The gap between evidence and critical care practice, substantial variation in critical care across hospitals, and the growing intensivist workforce crisis in the United States are unlikely to go away soon. As such, the need for studying more efficient, cheaper critical care strategies is likely to expand. Consequently, there are special challenges we must face in the reorganization of critical care.
Traditional medical education emphasizes individual patient care at the bedside, with lessons on the pathophysiology of disease tightly linked to the patient history and physical examination, a focus on communication with the patients, ethics, and professionalism in response to new challenges faced by doctors. Yet, this multidisciplinary curriculum does not prepare trainees to practice in the fully integrated health system of the future. This health system provides care across regions using a combination of technological, physical approaches, and shared resources. The Accreditation Council for Graduate Medical Education has been proactive in this regard by incorporating “systems-based practice” as a core competency critical care fellowship education. To ensure a prepared workforce we must continue to emphasize a system's view in the education of our future intensivists. This will include an understanding of when patients should or should not be treated at referral hospitals.
Balancing Stakeholder Needs
If critical care is organized into a regionalized system, competing stakeholder needs will require careful balancing. The relevant stakeholders in critical care include community physicians, academic physicians, other clinicians, hospitals, governmental agencies, EMS personnel who transport patients, and health care purchasers. All these stakeholders have different needs and incentives that do not always align. For example, regionalization may require community physicians to sacrifice autonomy, patients, and procedures in order to achieve greater health care quality. Conversely, hospitals that receive patients from smaller centers may operate with high census, straining staff, and resources. A balance of stakeholder views and appropriate “buy-in” is a major practical hurdle to future implementation studies.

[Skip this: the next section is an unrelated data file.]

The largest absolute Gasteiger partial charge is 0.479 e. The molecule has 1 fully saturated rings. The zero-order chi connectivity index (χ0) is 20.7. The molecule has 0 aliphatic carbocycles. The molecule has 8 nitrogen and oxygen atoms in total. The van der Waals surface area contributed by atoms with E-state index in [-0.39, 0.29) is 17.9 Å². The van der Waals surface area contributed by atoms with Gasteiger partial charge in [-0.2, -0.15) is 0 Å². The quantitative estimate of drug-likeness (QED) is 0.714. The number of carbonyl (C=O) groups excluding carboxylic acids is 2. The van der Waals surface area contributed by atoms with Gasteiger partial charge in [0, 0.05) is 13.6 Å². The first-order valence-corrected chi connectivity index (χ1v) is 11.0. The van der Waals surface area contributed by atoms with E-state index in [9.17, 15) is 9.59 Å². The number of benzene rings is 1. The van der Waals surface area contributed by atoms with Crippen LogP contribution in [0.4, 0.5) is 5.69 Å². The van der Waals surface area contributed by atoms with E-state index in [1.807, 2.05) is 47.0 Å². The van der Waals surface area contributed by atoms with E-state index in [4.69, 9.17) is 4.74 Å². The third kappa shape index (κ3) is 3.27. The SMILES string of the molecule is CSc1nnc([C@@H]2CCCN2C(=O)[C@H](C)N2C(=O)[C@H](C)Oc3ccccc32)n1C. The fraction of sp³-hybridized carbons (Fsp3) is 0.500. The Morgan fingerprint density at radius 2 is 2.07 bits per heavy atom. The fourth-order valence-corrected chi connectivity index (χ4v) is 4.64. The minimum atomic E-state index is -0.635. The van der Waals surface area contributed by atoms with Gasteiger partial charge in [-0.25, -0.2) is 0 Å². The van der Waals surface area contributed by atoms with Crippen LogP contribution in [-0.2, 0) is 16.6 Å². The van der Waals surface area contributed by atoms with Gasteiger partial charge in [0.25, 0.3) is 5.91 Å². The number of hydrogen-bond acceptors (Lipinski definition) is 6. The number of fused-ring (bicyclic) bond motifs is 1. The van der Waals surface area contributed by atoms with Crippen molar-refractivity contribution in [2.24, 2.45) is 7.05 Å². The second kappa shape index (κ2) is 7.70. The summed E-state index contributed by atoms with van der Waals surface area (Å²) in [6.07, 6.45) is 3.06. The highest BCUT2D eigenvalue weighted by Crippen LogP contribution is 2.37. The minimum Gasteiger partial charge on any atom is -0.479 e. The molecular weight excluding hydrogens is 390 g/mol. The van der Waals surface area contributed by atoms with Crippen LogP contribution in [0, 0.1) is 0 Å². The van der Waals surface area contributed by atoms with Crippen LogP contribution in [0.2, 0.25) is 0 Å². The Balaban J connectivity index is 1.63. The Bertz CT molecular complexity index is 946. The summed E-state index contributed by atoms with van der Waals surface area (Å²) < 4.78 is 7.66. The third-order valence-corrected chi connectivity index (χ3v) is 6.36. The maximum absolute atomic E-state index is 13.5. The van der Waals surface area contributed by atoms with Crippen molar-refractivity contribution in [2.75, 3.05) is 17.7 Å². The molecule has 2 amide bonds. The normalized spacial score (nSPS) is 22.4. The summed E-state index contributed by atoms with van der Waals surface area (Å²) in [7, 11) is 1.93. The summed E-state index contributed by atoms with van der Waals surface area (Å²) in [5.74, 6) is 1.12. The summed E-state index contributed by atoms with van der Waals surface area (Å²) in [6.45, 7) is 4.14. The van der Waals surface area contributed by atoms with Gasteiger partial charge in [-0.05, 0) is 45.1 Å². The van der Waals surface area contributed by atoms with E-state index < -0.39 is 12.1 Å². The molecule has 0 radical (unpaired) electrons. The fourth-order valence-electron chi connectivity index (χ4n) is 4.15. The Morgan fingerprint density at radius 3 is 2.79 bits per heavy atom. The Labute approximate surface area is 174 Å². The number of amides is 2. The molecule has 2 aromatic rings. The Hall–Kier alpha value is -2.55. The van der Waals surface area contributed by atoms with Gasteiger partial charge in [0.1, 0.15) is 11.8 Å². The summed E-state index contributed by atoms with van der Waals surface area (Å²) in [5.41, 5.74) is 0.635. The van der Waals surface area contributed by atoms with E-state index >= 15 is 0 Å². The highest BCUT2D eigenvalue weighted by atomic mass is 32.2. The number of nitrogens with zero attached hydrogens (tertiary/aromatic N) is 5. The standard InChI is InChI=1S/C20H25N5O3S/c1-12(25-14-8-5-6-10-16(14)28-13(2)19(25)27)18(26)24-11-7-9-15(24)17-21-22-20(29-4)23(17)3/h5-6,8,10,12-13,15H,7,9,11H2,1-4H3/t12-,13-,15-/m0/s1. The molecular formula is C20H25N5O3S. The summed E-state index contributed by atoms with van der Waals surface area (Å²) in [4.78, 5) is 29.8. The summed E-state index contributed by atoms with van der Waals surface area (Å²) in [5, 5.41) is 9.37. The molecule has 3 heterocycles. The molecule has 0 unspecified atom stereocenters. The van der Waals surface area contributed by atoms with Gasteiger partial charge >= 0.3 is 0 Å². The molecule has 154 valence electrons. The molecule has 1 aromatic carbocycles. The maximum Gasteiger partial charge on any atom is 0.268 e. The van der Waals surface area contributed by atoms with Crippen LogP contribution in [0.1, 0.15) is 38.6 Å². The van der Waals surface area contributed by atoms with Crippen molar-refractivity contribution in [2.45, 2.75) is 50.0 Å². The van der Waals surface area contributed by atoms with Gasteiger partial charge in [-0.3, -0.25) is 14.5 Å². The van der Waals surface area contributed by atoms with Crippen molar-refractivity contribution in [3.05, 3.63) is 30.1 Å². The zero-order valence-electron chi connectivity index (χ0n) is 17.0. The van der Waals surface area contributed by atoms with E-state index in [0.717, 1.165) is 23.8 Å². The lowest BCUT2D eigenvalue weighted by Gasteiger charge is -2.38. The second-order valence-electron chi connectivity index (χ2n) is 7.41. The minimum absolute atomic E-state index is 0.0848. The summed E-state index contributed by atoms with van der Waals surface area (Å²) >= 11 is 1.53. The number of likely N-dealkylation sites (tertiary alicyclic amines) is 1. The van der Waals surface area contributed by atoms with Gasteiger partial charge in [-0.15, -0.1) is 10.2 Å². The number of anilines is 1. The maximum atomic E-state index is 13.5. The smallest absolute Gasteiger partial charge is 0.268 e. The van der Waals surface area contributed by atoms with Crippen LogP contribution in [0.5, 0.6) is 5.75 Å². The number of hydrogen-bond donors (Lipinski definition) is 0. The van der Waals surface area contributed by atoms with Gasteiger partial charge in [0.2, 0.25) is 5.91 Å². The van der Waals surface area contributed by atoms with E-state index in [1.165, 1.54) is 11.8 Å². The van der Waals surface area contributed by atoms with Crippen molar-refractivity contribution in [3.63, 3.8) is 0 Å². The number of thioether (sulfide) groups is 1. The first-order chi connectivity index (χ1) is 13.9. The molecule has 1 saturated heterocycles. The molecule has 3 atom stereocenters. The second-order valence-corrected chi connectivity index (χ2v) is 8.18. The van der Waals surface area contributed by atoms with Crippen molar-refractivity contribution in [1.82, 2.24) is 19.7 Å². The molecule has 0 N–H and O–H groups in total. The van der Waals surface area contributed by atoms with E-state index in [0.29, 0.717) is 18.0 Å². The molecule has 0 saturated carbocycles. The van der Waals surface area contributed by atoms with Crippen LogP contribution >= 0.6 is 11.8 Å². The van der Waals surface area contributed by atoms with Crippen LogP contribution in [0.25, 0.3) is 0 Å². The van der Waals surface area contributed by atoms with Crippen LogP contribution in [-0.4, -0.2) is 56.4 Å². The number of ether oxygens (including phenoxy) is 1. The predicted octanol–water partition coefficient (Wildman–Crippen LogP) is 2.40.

Maintaining Patient Centeredness
Most importantly, the patient should be at the center of future proposals for regionalized care. Patients have shown that they will not always choose longer distances for specialized care,46 and we must not forget to consider patient and family wishes when we suggest transferring critically ill patients. In fact, many important components of multidisciplinary critical care, including pastoral services, end-of-life care, and family presence may be more challenging when far from home.
In the end, we face a growing challenge to maximize health care value, whereby the greatest benefit is achieved for the greatest number of people in the most efficient manner. Mindful of the importance of the patient, regionalization is one strategy to accomplish this goal.